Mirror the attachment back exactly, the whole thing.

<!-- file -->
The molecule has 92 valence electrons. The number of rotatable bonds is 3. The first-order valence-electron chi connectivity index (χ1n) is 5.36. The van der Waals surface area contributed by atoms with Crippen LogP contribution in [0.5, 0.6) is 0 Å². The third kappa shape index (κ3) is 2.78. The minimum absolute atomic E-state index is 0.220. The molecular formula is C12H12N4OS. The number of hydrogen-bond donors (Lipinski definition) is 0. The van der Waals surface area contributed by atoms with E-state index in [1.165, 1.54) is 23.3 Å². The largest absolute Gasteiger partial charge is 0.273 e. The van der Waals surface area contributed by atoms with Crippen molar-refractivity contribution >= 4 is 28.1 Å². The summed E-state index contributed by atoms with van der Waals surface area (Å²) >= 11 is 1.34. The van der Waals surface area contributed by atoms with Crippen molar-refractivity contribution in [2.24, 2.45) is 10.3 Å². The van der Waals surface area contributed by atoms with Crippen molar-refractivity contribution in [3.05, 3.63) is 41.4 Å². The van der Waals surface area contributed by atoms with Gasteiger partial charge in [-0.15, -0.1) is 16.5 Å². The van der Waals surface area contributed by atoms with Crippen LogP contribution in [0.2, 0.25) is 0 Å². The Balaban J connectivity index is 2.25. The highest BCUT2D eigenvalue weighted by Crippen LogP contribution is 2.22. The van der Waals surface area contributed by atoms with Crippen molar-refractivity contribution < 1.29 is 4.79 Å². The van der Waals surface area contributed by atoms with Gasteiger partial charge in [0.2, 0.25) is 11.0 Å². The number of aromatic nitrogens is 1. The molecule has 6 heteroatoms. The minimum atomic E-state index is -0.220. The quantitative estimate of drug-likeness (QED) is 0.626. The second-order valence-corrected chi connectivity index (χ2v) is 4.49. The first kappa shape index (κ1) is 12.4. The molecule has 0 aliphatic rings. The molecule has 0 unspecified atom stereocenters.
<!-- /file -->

The molecule has 92 valence electrons. The number of rotatable bonds is 3. The first-order valence-electron chi connectivity index (χ1n) is 5.36. The van der Waals surface area contributed by atoms with Crippen LogP contribution in [0.5, 0.6) is 0 Å². The third kappa shape index (κ3) is 2.78. The minimum absolute atomic E-state index is 0.220. The molecular formula is C12H12N4OS. The number of hydrogen-bond donors (Lipinski definition) is 0. The van der Waals surface area contributed by atoms with E-state index in [1.165, 1.54) is 23.3 Å². The largest absolute Gasteiger partial charge is 0.273 e. The van der Waals surface area contributed by atoms with Crippen molar-refractivity contribution >= 4 is 28.1 Å². The summed E-state index contributed by atoms with van der Waals surface area (Å²) >= 11 is 1.34. The van der Waals surface area contributed by atoms with Crippen molar-refractivity contribution in [2.24, 2.45) is 10.3 Å². The van der Waals surface area contributed by atoms with Crippen molar-refractivity contribution in [3.05, 3.63) is 41.4 Å². The van der Waals surface area contributed by atoms with Gasteiger partial charge in [-0.15, -0.1) is 16.5 Å². The van der Waals surface area contributed by atoms with Crippen LogP contribution in [0.2, 0.25) is 0 Å². The Balaban J connectivity index is 2.25. The highest BCUT2D eigenvalue weighted by Crippen LogP contribution is 2.22. The van der Waals surface area contributed by atoms with Crippen molar-refractivity contribution < 1.29 is 4.79 Å². The van der Waals surface area contributed by atoms with Gasteiger partial charge in [0.2, 0.25) is 11.0 Å². The number of aromatic nitrogens is 1. The molecule has 6 heteroatoms. The minimum atomic E-state index is -0.220. The quantitative estimate of drug-likeness (QED) is 0.626. The second-order valence-corrected chi connectivity index (χ2v) is 4.49. The first kappa shape index (κ1) is 12.4. The molecule has 0 aliphatic rings. The molecule has 0 unspecified atom stereocenters.